Donald PrellDonald B. Prell (born July 7, 1924) is a venture capitalist, author and futurist who created Datamation, the first magazine devoted solely to the computer hardware and software industry.
Early lifePrell was born in Los Angeles, California, and graduated from Los Angeles High School in the summer of 1942. At the end of his sophomore year at UCLA, he enlisted in the US Army. In 1944, age 19, he graduated from Officer Candidate School (U.S. Army), Ft. Benning, Georgia, and was commissioned a 2nd Lieutenant, Infantry. Serving in the European Theater of Operations in command of the second platoon of the Anti-Tank Company, 422nd Regiment, 106th Division, during the Battle of the Bulge, December 1944, he was wounded and captured. In March 1945, he was liberated by Task Force Baum during its “Raid” at Oflag XIII-B (which General George S. Patton, Jr. reported as the only mistake he made during World War II). Prell’s freedom lasted only a few days as he was recaptured after attempting to locate friendly forces. A month later, he escaped from a POW camp south of Nuremberg, and found his way to freedom. Captured at the same time as Prell, was Richard Bordeaux Parker, who commanded the first platoon of the Anti-Tank Company.After the war, he resumed undergraduate studies at UCLA and graduated in 1948. While at UCLA, he was an active member of the American Veterans Committee. Prell was a Ph.D. candidate in Psychology with Hans Eysenck’s Program Research Team at the University of London from 1948-1951. It was here that he learned to use Hollerith punched card tabulation machines, the forerunner of today’s digital computers.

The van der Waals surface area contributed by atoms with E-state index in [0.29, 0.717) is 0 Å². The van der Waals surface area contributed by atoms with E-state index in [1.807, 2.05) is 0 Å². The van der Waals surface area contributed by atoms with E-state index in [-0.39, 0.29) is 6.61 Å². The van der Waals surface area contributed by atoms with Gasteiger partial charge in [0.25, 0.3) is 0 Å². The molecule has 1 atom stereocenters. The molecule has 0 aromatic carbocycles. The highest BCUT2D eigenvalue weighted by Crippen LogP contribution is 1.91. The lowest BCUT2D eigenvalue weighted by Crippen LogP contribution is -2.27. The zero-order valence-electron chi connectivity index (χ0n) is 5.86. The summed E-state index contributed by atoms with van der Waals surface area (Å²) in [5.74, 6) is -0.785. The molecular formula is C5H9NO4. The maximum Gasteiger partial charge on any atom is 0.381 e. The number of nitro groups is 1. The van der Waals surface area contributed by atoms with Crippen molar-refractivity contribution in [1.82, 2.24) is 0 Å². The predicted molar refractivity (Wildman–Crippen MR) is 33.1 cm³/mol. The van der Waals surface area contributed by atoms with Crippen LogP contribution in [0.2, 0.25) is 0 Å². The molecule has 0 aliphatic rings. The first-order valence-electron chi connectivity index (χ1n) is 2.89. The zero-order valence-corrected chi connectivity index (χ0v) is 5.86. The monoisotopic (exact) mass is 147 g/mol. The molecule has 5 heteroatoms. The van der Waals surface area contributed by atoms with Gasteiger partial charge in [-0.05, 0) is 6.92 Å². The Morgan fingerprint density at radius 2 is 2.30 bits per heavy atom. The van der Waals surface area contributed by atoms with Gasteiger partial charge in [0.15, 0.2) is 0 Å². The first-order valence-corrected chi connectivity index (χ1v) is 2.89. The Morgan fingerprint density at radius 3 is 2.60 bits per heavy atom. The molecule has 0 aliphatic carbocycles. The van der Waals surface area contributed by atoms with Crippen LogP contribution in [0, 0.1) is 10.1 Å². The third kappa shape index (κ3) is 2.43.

Personal LifeIn 1960, he married Elizabeth (Bette) Howe, novelist and assistant editor of Datamation Magazine. They have two children: Owen Prell and Erin Semper (née Prell). He and his wife have lived in Palm Springs, California, since 1996. Prell appeared in a 2010 documentary about the life of Nico Minardos, a Greek-American actor, titled Finding Nico, which was produced and directed by Owen Prell. Prell had been a longtime friend of Minardos from their bachelor days in Los Angeles in the 1950s and he and his wife, Bette, had named Minardos as a godfather to their children.
Professional careerDuring the 1950s, Prell worked with Rand Corporation futurist Herman Kahn, who later founded the Hudson Institute in New York. Whilst studying for his graduate degree at the University of London (1948–1950) he was employed as a Psychologist at the West Park Hospital, Epsom, Surrey, (United Kingdom.) In the 1950s, he was associated with many of the early designers of high-speed computer input-output devices, analog to digital converters, and digital display plotters, including working with Bernard Benson of the Benson-Lehner Corporation. In 1957, working with Thompson Publications, he created Datamation, the first magazine dedicated solely to the emerging computer-data-processing industry. In 1961, he was president, and the major shareholder, of Electro-Radiation, Inc, a Santa Monica, California firm specializing in molecular electronics and electroluminescence. Later, he founded and served as President of two venture capital firms: in 1967, Union Ventures (a subsidiary of the Union Bank N.A.) and, in 1980, Imperial Ventures (a subsidiary of Imperial Bank of California). During his association with Union Bank, he was responsible for producing the bank’s first and only 30-year Strategic Plan.
Other interestsOver the course of his career Prell pursued long-standing interests in both Edward John Trelawny, a novelist and friend of Percy Bysshe Shelley and Lord Byron, and Pierre Laval, Prime Minister of France in the 1930s and again during the Vichy era. In the course of Prell's research, he authored four journal articles and six books and developed extensive collections of material by and about Trelawny and Laval. These research materials have been donated to two southern California libraries:
Prell received the UCLA University Service Award in 1977.